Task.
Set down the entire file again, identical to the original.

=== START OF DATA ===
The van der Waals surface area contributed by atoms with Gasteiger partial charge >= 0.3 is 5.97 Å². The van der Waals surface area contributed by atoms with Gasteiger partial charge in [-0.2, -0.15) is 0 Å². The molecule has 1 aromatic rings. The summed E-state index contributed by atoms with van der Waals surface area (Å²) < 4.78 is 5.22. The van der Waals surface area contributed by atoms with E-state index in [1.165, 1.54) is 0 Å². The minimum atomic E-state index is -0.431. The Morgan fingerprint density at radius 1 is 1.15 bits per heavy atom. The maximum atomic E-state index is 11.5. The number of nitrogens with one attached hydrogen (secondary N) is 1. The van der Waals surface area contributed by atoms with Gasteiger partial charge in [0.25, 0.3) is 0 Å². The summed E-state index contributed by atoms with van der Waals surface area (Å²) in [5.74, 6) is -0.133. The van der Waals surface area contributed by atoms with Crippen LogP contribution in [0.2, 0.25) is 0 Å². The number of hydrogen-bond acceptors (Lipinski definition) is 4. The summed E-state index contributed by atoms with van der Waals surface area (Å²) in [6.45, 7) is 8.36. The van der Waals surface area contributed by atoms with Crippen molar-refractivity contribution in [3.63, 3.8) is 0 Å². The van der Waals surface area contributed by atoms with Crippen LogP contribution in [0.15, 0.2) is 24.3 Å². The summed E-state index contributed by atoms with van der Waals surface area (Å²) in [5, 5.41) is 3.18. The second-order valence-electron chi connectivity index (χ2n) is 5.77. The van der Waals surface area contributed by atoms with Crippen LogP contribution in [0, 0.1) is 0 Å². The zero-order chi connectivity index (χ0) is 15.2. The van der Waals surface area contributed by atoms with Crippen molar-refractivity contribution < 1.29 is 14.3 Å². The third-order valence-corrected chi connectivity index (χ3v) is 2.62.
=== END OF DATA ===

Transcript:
The van der Waals surface area contributed by atoms with Gasteiger partial charge >= 0.3 is 5.97 Å². The van der Waals surface area contributed by atoms with Gasteiger partial charge in [-0.2, -0.15) is 0 Å². The molecule has 1 aromatic rings. The summed E-state index contributed by atoms with van der Waals surface area (Å²) < 4.78 is 5.22. The van der Waals surface area contributed by atoms with E-state index in [1.165, 1.54) is 0 Å². The minimum atomic E-state index is -0.431. The Morgan fingerprint density at radius 1 is 1.15 bits per heavy atom. The maximum atomic E-state index is 11.5. The number of nitrogens with one attached hydrogen (secondary N) is 1. The van der Waals surface area contributed by atoms with Gasteiger partial charge in [0.25, 0.3) is 0 Å². The summed E-state index contributed by atoms with van der Waals surface area (Å²) in [5.74, 6) is -0.133. The van der Waals surface area contributed by atoms with Crippen LogP contribution in [0.2, 0.25) is 0 Å². The number of hydrogen-bond acceptors (Lipinski definition) is 4. The summed E-state index contributed by atoms with van der Waals surface area (Å²) in [6.45, 7) is 8.36. The van der Waals surface area contributed by atoms with Crippen molar-refractivity contribution in [3.63, 3.8) is 0 Å². The van der Waals surface area contributed by atoms with Crippen LogP contribution in [0.15, 0.2) is 24.3 Å². The summed E-state index contributed by atoms with van der Waals surface area (Å²) in [5, 5.41) is 3.18. The second-order valence-electron chi connectivity index (χ2n) is 5.77. The van der Waals surface area contributed by atoms with Crippen LogP contribution in [0, 0.1) is 0 Å². The zero-order chi connectivity index (χ0) is 15.2. The van der Waals surface area contributed by atoms with Crippen molar-refractivity contribution < 1.29 is 14.3 Å². The third-order valence-corrected chi connectivity index (χ3v) is 2.62.